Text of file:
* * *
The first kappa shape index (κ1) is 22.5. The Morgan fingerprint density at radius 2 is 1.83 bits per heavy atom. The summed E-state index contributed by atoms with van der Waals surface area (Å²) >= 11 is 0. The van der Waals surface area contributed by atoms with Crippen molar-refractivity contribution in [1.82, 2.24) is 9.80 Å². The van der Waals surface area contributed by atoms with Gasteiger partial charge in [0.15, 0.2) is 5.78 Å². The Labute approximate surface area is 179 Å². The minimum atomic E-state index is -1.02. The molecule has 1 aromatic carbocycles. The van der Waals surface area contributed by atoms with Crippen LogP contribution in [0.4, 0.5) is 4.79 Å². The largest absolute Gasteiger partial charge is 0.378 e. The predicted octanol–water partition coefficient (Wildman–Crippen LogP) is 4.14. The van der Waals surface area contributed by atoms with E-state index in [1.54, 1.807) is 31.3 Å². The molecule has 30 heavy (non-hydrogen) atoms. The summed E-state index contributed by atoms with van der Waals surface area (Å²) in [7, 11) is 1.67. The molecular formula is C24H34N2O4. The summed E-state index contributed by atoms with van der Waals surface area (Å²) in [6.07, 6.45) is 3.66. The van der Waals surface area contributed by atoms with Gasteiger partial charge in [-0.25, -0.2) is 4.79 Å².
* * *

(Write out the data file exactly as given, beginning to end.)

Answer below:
The first kappa shape index (κ1) is 22.5. The Morgan fingerprint density at radius 2 is 1.83 bits per heavy atom. The summed E-state index contributed by atoms with van der Waals surface area (Å²) >= 11 is 0. The van der Waals surface area contributed by atoms with Crippen molar-refractivity contribution in [1.82, 2.24) is 9.80 Å². The van der Waals surface area contributed by atoms with Gasteiger partial charge in [0.15, 0.2) is 5.78 Å². The Labute approximate surface area is 179 Å². The minimum atomic E-state index is -1.02. The molecule has 1 aromatic carbocycles. The van der Waals surface area contributed by atoms with Crippen LogP contribution in [0.4, 0.5) is 4.79 Å². The largest absolute Gasteiger partial charge is 0.378 e. The predicted octanol–water partition coefficient (Wildman–Crippen LogP) is 4.14. The van der Waals surface area contributed by atoms with E-state index in [1.54, 1.807) is 31.3 Å². The molecule has 30 heavy (non-hydrogen) atoms. The summed E-state index contributed by atoms with van der Waals surface area (Å²) in [7, 11) is 1.67. The molecular formula is C24H34N2O4. The summed E-state index contributed by atoms with van der Waals surface area (Å²) in [6.07, 6.45) is 3.66. The van der Waals surface area contributed by atoms with Gasteiger partial charge in [-0.25, -0.2) is 4.79 Å².